Friday, October 23, 2015

The Flirting Theory

Does flirting get you better service, jobs, or even a better cut of beef? This discussion came up recently at work. Most believed they received benefits due to their flirting. It also comes down to what you define as flirting. I was raised to be civil, helpful and pleasant. If someone asks for the time or help in finding a particular item in the grocery, I would never consider my assistance as flirting, although some people would.

Flirting can consist of making jokes, direct compliments, teasing that prolongs a conversation beyond its natural limits. Most sales people will flatter the customer pretending an interest they don’t feel.  My sales training focused on how to friend the person creating an affability to make a sale. The service person, server, or car salesperson really isn’t interested in you. Depending on their policy, they could get in trouble for not smiling or wishing you a pleasant day.

Several co-workers insisted they received better service by flirting. Most of the time they got the same service everyone else did. A perusal of a magazine meant for restaurant owners and employees listed the issues servers had with customers. Number one was flirting. Most of the time the young server was creeped out by men or women old enough to be his or her parents flirting them up. Especially icky was when customers leered, made comments about the server’s appearance, or even mentioned coming back again. It sounds a great deal like stalking.

Why do people bother to flirt, especially in the presence of their spouse or significant other? First, they have a captive audience with employees who can’t say anything negative at the risk of losing a sale or possibly their job.  The would-be Lotharios set out to prove to the significant other that they are still hot. While the server ducks back into the kitchen to get their order, the flirter might even go on about how intrigued the waitress was. When in truth, she’s relating the hackneyed lines to the amusement of her fellow workers.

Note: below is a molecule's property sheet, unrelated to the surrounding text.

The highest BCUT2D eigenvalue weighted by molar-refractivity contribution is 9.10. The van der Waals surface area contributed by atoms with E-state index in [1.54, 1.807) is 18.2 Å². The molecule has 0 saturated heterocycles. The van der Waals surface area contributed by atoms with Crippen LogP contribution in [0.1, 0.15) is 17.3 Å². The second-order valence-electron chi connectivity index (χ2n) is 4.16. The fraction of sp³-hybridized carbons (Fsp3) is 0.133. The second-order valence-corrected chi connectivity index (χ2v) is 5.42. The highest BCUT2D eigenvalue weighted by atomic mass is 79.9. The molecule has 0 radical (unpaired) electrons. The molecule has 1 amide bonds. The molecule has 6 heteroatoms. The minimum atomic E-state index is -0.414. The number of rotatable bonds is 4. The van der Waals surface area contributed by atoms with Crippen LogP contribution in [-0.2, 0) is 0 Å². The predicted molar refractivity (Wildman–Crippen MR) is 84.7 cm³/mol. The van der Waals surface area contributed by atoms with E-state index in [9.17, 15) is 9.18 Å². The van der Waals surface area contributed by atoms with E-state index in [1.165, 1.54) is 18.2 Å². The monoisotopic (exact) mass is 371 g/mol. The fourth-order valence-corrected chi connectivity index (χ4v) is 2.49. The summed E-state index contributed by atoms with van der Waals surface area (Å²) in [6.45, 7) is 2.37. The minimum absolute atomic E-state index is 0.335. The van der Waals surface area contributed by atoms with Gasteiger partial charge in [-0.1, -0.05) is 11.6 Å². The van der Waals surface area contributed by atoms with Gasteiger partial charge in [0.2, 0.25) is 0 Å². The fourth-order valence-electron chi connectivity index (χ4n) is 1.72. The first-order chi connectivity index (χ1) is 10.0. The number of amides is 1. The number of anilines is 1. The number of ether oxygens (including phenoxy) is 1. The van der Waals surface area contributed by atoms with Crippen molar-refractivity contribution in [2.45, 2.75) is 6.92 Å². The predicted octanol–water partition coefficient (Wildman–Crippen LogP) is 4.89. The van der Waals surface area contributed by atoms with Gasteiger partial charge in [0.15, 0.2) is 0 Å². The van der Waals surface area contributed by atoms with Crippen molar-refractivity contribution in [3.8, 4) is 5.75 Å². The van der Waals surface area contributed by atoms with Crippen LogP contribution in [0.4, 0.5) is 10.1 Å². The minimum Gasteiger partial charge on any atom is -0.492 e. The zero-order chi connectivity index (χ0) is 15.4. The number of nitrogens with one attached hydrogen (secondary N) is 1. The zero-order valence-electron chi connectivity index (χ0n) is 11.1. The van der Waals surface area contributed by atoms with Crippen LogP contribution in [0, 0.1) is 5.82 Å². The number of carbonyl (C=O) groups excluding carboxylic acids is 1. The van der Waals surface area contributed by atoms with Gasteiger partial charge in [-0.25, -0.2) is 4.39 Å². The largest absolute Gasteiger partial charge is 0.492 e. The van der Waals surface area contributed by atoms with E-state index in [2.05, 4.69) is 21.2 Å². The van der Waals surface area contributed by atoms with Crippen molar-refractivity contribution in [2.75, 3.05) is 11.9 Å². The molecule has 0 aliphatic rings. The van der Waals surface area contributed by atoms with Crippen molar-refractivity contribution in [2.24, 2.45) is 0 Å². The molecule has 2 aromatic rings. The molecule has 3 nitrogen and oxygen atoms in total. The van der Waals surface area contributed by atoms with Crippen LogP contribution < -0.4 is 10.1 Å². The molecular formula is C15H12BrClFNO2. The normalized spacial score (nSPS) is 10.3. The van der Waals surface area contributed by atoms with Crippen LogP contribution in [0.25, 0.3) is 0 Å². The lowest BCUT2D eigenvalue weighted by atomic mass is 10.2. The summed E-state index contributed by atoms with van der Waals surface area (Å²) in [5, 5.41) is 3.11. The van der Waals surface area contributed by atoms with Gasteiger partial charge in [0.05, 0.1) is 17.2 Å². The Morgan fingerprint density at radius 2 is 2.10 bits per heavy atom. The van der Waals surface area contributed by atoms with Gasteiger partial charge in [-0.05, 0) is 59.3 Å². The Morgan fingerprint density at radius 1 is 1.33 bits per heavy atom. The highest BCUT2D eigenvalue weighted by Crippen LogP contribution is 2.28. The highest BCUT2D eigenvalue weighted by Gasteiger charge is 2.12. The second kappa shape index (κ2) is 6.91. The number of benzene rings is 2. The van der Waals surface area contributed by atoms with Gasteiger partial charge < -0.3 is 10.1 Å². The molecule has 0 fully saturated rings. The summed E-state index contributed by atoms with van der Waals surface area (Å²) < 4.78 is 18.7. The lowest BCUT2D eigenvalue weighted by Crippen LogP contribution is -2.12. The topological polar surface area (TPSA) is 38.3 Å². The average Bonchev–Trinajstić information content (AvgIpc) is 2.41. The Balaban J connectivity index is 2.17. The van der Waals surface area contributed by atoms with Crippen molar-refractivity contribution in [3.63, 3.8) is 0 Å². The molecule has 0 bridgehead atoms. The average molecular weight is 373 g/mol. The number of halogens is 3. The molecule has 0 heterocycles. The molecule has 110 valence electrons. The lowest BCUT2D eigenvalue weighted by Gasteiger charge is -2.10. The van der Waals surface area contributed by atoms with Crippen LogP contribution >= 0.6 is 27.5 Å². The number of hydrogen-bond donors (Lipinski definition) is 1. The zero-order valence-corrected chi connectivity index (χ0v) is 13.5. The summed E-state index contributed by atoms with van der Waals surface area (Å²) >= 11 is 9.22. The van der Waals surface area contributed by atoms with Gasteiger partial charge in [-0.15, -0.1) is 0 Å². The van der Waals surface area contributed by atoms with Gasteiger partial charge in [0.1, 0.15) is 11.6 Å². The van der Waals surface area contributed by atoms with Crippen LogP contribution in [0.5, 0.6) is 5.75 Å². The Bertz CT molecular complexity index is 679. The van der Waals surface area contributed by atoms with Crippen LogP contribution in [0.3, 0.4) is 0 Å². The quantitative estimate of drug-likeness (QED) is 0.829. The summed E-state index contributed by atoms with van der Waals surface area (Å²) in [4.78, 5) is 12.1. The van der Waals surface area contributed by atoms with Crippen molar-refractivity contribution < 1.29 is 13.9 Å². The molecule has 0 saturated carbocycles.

Secondly, it is a no-risk situation. The flirter doesn’t have to worry about rejection because, as the buyer, he or she holds all the power. The intention was never to pick up someone, but just to build up some self-esteem. Doing this in front of a significant other guarantees the safety aspect. It also means that the person serving the obnoxious flirter may have a few choice descriptions uttered only after the tip is rendered, and only to fellow servers.

Occasionally, there are people who deliberately flirt to irritate their spouse, provoke jealously, or even start an argument. It makes you wonder what benefits they hope to get.

As for the salesperson who is the victim of this unwanted attention, it is a form of harassment. If a person were genuinely interested in the employee, and the server felt likewise, then it would be an entirely different story. The flirting would serve its natural purpose as opposed to trying to cop a free appetizer.

Often, employees will play the flirting game. An example is giving the offender free pie as if it were a special gift between the two of them even though the restaurant had a free pie policy. This results in the flirter tipping more in the belief he received something special.